Based on that caution, I believe that with most foods, one is safe using the wrap on dinner plates. I say that, as all of the cautions deal with ovens and cooking surfaces/areas. I am not an expert here, so I am not making any recommendations one way or the other. I think that the bottom line is common sense. I doubt that food being served on the GLAD Press'n Seal will be too hot, but I could be wrong. It seems like there is always an exception to every rule. The GLAD Press'n Seal worked for me in my situation. It may not be a practice others will wish to utilize. Personally, I see it as a way to considerably reduce the use of water, paper plates, plastic dinner ware, etc.

A friend of mine says he beats the consumption of water by using paper plates. That is an option for sure, but now you have a lot of waste to carry out with you. It too, will end up in the land fill. Granted, the paper will decompose after a several months. However, you may not be totally home free. Many paper plates have a plastic film or coating on them. If there are no fire restrictions, burning those same plates will release toxins in the air from burning the plastic.

In the end, one has to make their own decision as to how their personal values dictate how to best conserve our resources and protect our environment.

With regard to plastics, Australian scientists have the best solution so far to deal with plastic. They have developed a process where ALL plastic is processed and returned to the original state of being oil. This oil can then be used to create new plastic of various kinds or as fuel. The bottom line with regard to plastic, is the technology is there to deal with the problem. Politics, personal agendas, money, and other factors are the road block to making it happen.
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Old 08-11-2021, 11:00 AM   #24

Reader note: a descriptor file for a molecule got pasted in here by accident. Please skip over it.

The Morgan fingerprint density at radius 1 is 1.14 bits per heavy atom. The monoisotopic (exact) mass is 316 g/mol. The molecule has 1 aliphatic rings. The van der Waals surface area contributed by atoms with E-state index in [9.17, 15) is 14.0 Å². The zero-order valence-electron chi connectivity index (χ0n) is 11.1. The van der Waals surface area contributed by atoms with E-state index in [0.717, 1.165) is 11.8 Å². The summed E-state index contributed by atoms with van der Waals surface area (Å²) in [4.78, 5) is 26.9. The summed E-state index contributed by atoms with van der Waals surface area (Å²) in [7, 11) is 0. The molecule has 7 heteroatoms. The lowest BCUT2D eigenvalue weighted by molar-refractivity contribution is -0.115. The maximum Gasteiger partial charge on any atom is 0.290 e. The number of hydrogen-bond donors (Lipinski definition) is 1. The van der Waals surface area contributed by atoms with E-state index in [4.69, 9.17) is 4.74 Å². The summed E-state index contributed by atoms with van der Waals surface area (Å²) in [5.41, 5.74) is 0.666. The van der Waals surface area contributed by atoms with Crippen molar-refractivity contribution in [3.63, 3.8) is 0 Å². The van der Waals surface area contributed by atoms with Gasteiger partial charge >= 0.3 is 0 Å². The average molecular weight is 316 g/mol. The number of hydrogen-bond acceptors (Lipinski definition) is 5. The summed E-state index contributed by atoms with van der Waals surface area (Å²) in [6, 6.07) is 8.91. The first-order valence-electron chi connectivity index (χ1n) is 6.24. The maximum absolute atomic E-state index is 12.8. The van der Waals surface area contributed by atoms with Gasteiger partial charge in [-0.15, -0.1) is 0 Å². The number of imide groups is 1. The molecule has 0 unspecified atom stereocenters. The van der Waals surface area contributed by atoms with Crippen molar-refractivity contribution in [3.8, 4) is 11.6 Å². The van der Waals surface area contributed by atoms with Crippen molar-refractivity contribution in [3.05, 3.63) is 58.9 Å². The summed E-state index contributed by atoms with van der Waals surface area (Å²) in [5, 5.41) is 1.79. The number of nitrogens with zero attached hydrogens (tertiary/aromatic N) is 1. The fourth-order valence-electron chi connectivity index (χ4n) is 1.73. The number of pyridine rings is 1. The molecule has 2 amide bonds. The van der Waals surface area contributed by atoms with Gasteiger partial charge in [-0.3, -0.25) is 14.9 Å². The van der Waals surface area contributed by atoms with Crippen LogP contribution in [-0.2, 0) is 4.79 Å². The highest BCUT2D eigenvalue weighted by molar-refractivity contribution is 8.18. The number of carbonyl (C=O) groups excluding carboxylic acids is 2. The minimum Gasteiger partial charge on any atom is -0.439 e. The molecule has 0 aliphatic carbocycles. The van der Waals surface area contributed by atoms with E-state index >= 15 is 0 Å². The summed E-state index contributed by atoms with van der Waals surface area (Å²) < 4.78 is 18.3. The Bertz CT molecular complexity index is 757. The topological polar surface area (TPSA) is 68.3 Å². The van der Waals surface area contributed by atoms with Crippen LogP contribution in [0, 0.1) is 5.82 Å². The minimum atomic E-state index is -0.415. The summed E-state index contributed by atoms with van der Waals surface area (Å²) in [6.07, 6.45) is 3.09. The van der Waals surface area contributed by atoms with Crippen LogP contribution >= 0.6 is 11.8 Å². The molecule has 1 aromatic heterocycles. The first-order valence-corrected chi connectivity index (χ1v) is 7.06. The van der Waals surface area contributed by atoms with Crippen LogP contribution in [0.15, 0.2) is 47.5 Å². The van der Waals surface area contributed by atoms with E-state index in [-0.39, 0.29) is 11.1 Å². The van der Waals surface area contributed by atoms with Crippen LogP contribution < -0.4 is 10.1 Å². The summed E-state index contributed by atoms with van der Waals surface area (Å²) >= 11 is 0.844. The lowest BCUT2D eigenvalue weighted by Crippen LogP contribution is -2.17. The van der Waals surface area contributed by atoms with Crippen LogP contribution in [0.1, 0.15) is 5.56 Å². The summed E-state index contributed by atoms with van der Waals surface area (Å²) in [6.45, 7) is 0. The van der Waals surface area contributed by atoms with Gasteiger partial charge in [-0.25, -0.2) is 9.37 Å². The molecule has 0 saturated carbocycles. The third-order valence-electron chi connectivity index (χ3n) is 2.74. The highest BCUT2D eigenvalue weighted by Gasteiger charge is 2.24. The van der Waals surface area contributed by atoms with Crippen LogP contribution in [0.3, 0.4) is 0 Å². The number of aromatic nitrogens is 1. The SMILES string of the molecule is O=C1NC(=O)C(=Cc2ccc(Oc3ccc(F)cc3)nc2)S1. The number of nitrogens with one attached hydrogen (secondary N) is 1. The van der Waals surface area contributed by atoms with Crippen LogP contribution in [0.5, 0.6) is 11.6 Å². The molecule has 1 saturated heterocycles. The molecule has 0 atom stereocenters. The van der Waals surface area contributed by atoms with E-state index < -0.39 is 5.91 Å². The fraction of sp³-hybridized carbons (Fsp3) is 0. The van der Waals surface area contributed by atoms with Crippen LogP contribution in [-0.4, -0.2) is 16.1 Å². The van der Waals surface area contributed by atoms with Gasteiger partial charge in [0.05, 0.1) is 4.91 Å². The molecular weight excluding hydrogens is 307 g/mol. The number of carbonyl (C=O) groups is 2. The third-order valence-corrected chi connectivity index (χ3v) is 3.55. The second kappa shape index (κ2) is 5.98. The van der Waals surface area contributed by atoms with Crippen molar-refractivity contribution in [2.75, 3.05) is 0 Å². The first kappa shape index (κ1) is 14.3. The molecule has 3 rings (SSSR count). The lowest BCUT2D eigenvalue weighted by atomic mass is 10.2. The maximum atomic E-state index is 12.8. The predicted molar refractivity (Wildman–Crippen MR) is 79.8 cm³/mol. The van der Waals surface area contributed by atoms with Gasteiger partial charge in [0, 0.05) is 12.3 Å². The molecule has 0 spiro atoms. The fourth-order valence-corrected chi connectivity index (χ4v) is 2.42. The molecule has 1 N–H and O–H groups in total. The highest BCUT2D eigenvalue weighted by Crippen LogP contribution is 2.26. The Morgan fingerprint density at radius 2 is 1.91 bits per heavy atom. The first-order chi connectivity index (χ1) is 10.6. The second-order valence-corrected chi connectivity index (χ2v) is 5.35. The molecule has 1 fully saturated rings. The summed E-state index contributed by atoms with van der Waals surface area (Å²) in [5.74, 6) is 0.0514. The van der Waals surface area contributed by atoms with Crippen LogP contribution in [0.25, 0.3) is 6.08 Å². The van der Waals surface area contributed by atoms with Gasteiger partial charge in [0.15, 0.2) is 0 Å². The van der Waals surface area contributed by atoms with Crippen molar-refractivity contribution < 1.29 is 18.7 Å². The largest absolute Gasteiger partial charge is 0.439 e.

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Good post. It would be hard for me too enjoy a camping trip in that heat without AC. I am glad you did.
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Old 08-11-2021, 07:19 PM   #25
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Name: Peg
Trailer: 2016 -13' Scamp
Massachusetts
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Quote:
Originally Posted by Bob Penn View Post
I am well acquainted with the Omnia oven. I became aware of it when I was researching ovens for camping.

I think the main reason I did not opt for the Omnia, is that from what I could see, the Omnia oven is much like a Bundt pan with a lid. I did not like the center opening for a couple of reasons. It limits the space and the size of what you are baking/etc.

That is why I went with the Coleman collapsing/folding oven.

When I saw the post by herons, I was excited, as I felt the West Bend Ovenette was just what I was looking for. It appears to be well designed and quite flexible in its use. Then I was hit with the fact they are no longer manufactured and are "vintage". Now you are paying antique prices for something that seems like it should still be quite popular and therefore still on the market.
Perhaps you will pay vintage price for an Ovenette. However, its versatility and usefulness becomes apparent right at the start. I can't tell you how much money we've saved by being able to create decent meals on-the-go. there are only so many campfire meals and Dutch oven stews that one can enjoy on a long vacation away from home.